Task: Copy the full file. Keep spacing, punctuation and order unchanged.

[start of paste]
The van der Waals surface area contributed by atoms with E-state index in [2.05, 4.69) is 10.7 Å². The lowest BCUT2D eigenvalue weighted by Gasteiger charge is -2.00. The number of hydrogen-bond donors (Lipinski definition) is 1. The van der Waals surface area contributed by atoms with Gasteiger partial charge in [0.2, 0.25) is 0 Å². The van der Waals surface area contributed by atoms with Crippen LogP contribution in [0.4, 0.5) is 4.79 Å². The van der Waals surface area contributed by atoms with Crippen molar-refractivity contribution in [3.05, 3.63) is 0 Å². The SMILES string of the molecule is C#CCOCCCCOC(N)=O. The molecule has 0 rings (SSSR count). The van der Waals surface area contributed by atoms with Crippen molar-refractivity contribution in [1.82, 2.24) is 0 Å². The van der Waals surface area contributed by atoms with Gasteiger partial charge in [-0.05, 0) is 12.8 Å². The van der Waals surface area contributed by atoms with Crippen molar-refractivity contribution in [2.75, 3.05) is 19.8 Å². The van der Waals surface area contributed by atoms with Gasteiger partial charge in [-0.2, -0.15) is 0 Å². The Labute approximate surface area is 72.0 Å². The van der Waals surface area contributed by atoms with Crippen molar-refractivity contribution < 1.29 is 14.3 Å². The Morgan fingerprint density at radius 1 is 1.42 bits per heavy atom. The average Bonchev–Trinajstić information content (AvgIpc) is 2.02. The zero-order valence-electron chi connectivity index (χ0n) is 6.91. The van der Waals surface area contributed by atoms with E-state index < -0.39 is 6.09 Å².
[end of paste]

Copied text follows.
The van der Waals surface area contributed by atoms with E-state index in [2.05, 4.69) is 10.7 Å². The lowest BCUT2D eigenvalue weighted by Gasteiger charge is -2.00. The number of hydrogen-bond donors (Lipinski definition) is 1. The van der Waals surface area contributed by atoms with Gasteiger partial charge in [0.2, 0.25) is 0 Å². The van der Waals surface area contributed by atoms with Crippen LogP contribution in [0.4, 0.5) is 4.79 Å². The van der Waals surface area contributed by atoms with Crippen molar-refractivity contribution in [3.05, 3.63) is 0 Å². The SMILES string of the molecule is C#CCOCCCCOC(N)=O. The molecule has 0 rings (SSSR count). The van der Waals surface area contributed by atoms with Crippen molar-refractivity contribution in [1.82, 2.24) is 0 Å². The van der Waals surface area contributed by atoms with Gasteiger partial charge in [-0.05, 0) is 12.8 Å². The van der Waals surface area contributed by atoms with Crippen molar-refractivity contribution in [2.75, 3.05) is 19.8 Å². The van der Waals surface area contributed by atoms with Gasteiger partial charge in [-0.2, -0.15) is 0 Å². The Labute approximate surface area is 72.0 Å². The van der Waals surface area contributed by atoms with Crippen molar-refractivity contribution < 1.29 is 14.3 Å². The Morgan fingerprint density at radius 1 is 1.42 bits per heavy atom. The average Bonchev–Trinajstić information content (AvgIpc) is 2.02. The zero-order valence-electron chi connectivity index (χ0n) is 6.91. The van der Waals surface area contributed by atoms with E-state index < -0.39 is 6.09 Å².